Friday, April 29, 2005
(Editor's Note: As a student of Czech, former Cold Warrior, and a sometime student of Czech history, I admire this man greatly. There have been few figures of greater stature in the ongoing struggle for Dedmocracy and Freedom in the Modern Era. That he responds as he does here to the aspirations of Lebanon further underscores his stature within the assemblage of Democratic Nations.)
His first two paragraphs capture the import of the moment, and its significance to both the Czech and Lebanese People:
Let me convey my greetings, solidarity and support to all of you who are pursuing, by peaceful and democratic means, goals similar to the ones that we in Central Europe set ourselves more than fifteen years ago: the path of freedom and independence, complete withdrawal of the occupying troops and renewal of the democratic system. What we consider important is that all this was achieved by peaceful demonstrations; by open, quiet but firm civic resistance.
Today, the Czech Republic is a member of the European Union, gradually establishing itself as an open, democratic and prosperous European country. As such, it simply cannot ignore the state of democracy anywhere in the world. We have followed with great sympathy how the Lebanese, scarred by fifteen years of bloody civil war and post-war troubles, have set out to peacefully work for their country’s freedom and independence. What makes this especially important is that an open democratic Lebanese society might become a major source of inspiration for the whole sorely tried region.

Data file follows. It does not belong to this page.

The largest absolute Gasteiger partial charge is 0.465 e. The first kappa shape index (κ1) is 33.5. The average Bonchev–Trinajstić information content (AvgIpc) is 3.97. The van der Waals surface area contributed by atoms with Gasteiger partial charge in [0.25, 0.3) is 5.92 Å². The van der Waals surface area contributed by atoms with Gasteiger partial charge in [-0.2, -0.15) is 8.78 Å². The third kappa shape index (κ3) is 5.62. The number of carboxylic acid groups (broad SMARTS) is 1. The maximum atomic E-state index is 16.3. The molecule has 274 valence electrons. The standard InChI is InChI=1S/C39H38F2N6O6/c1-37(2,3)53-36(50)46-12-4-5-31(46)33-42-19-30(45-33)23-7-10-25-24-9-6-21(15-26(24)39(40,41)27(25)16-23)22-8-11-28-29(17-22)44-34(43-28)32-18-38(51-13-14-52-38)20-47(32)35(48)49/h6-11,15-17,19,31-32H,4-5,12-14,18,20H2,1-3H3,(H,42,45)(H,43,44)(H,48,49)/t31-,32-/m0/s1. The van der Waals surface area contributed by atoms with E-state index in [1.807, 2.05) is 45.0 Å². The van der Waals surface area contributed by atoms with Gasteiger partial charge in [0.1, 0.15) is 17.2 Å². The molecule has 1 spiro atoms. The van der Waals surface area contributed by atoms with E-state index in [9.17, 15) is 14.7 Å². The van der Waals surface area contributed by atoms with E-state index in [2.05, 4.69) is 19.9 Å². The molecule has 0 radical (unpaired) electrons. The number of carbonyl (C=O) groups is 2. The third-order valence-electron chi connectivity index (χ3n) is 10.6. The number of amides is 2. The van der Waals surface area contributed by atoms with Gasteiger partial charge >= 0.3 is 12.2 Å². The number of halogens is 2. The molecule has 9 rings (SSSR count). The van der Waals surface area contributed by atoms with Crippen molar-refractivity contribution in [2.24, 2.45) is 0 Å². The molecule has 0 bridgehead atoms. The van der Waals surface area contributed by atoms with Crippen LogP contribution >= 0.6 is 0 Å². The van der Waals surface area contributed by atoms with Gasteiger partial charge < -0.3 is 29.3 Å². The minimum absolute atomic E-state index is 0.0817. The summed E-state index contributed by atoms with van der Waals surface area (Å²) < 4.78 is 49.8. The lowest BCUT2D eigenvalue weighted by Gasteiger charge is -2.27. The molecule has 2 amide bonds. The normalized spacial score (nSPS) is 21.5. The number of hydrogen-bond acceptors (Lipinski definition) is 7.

It has often been remarked that the peoples of Eastern Europe value freedom so dearly, perhaps because their loss of it has only recently been restored.
Vaclav Havel should be the next Secretary General of the U.N., once the current occupant can be shown the door. (Faster, please!)
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